As for my comment that Muslims are culturally disinclined to democracy, I concede that I painted with too broad a brush – or at least the wrong broad brush. It is radical monotheists who are not inclined toward democracy. They have already yielded their will to their god, and will readily transfer that to a human leader replete with religious fervor. Certainly all Muslims are not radicals, the Iranian students are good evidence of that. But I fear that Iraq has more than an annoying share of radicals.
I support the policy of preemption, I think it is a necessary and inevitable reaction to the new reality of asymmetrical warfare, where small bands of individuals can threaten the world.
This is probably the most disconcerting statement you’ve made. You’re on a mighty slippery slope there. Our form of government is based on the notion that you are innocent until proven guilty. Now you are saying that guilt is provable prior to the occurrance of the crime. It’s easy to back preemption when you are the 500lb gorilla and the alleged perpetrator is half a world away. But if we are to avoid hypocracy we must practice the same basic philosophy at home. Are you prepared to be arrested because you’re sitting in a bar with a BAC over the limit and car keys in your pocket? I’m not. And I’m also thinking to a future point where America might not be the 500lb gorilla. How would we react if the Chinese launched a preemptive strike against us because we were experiencing civil unrest and had old stockpiles of WMDs in our possession. It’s not all that unlikely a future.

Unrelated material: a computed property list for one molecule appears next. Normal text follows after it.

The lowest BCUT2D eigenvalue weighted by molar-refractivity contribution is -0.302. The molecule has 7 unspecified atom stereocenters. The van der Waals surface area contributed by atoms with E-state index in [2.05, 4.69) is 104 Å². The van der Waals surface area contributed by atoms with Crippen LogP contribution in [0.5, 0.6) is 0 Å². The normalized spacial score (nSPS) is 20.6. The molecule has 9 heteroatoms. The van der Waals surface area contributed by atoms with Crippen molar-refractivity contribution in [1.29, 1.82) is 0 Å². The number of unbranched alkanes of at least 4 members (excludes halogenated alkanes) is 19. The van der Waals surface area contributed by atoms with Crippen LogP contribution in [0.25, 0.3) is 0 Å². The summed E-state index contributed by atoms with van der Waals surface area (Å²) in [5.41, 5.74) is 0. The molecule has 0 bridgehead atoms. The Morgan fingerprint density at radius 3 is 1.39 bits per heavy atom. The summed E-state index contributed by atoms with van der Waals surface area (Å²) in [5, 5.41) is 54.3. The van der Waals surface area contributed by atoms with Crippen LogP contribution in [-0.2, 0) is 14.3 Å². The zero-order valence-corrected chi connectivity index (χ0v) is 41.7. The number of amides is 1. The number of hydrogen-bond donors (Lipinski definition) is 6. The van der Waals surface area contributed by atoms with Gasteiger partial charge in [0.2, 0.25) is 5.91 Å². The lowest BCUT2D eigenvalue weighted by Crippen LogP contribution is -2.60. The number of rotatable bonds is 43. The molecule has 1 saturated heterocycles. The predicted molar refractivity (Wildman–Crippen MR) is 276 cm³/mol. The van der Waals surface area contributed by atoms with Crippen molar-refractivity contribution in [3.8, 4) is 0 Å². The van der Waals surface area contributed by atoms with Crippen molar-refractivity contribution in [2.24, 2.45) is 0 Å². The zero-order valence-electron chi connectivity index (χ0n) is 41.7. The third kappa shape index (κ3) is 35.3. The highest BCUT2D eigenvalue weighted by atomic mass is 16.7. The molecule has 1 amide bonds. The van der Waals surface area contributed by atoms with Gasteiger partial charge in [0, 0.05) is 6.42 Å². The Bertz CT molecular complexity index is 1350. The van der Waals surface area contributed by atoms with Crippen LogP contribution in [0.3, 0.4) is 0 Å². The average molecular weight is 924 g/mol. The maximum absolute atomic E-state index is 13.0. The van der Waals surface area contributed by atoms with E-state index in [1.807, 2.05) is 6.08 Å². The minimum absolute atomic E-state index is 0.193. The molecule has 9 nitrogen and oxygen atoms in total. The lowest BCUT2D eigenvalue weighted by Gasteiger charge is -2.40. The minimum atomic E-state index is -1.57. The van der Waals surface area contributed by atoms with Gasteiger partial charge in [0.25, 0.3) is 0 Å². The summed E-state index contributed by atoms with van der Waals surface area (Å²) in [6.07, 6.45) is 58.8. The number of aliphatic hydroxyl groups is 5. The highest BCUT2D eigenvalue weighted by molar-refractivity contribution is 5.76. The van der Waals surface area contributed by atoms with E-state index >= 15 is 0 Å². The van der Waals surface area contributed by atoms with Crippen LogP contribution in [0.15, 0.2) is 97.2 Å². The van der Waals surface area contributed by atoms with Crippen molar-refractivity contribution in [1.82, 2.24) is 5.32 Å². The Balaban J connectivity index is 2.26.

Even given that preemption is limited as our foreign policy, doesn’t that mean we should be invading Iran, Syria, and North Korea right now as a minimum? India is somewhat politically unstable and nuclear capable as well as being an increasing home for American business. Lots of interets at stake there. And Pakistan hates India and also has WMDs. We should get them too. Where does it stop? Who is the judge for what qualifies as justified preemption? There’s not a person or organization on the planet I would trust with that authority. This is not a world I want to live in.